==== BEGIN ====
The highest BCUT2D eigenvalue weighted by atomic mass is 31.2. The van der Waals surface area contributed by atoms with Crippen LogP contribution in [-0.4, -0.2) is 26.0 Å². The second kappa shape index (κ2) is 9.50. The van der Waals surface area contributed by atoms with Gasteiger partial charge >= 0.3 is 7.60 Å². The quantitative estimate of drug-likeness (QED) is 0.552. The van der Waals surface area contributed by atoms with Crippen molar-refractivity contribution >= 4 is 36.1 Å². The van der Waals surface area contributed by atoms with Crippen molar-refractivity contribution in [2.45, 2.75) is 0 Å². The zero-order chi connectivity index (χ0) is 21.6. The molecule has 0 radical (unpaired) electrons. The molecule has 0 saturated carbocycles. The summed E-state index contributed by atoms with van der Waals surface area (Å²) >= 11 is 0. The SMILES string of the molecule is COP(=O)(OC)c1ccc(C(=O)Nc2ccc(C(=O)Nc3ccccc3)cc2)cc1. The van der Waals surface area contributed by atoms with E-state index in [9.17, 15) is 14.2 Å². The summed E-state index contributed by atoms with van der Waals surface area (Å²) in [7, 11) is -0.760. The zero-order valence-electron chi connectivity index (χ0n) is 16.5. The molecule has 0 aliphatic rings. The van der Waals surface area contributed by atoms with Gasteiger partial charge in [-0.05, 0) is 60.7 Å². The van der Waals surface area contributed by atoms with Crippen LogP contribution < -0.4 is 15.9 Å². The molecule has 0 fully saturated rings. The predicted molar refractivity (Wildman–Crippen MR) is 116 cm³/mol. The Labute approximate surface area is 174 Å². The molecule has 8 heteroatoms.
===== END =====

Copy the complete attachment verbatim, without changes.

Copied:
The highest BCUT2D eigenvalue weighted by atomic mass is 31.2. The van der Waals surface area contributed by atoms with Crippen LogP contribution in [-0.4, -0.2) is 26.0 Å². The second kappa shape index (κ2) is 9.50. The van der Waals surface area contributed by atoms with Gasteiger partial charge >= 0.3 is 7.60 Å². The quantitative estimate of drug-likeness (QED) is 0.552. The van der Waals surface area contributed by atoms with Crippen molar-refractivity contribution >= 4 is 36.1 Å². The van der Waals surface area contributed by atoms with Crippen molar-refractivity contribution in [2.45, 2.75) is 0 Å². The zero-order chi connectivity index (χ0) is 21.6. The molecule has 0 radical (unpaired) electrons. The molecule has 0 saturated carbocycles. The summed E-state index contributed by atoms with van der Waals surface area (Å²) >= 11 is 0. The SMILES string of the molecule is COP(=O)(OC)c1ccc(C(=O)Nc2ccc(C(=O)Nc3ccccc3)cc2)cc1. The van der Waals surface area contributed by atoms with E-state index in [9.17, 15) is 14.2 Å². The summed E-state index contributed by atoms with van der Waals surface area (Å²) in [7, 11) is -0.760. The zero-order valence-electron chi connectivity index (χ0n) is 16.5. The molecule has 0 aliphatic rings. The van der Waals surface area contributed by atoms with Gasteiger partial charge in [-0.05, 0) is 60.7 Å². The van der Waals surface area contributed by atoms with Crippen LogP contribution < -0.4 is 15.9 Å². The molecule has 0 fully saturated rings. The predicted molar refractivity (Wildman–Crippen MR) is 116 cm³/mol. The Labute approximate surface area is 174 Å². The molecule has 8 heteroatoms.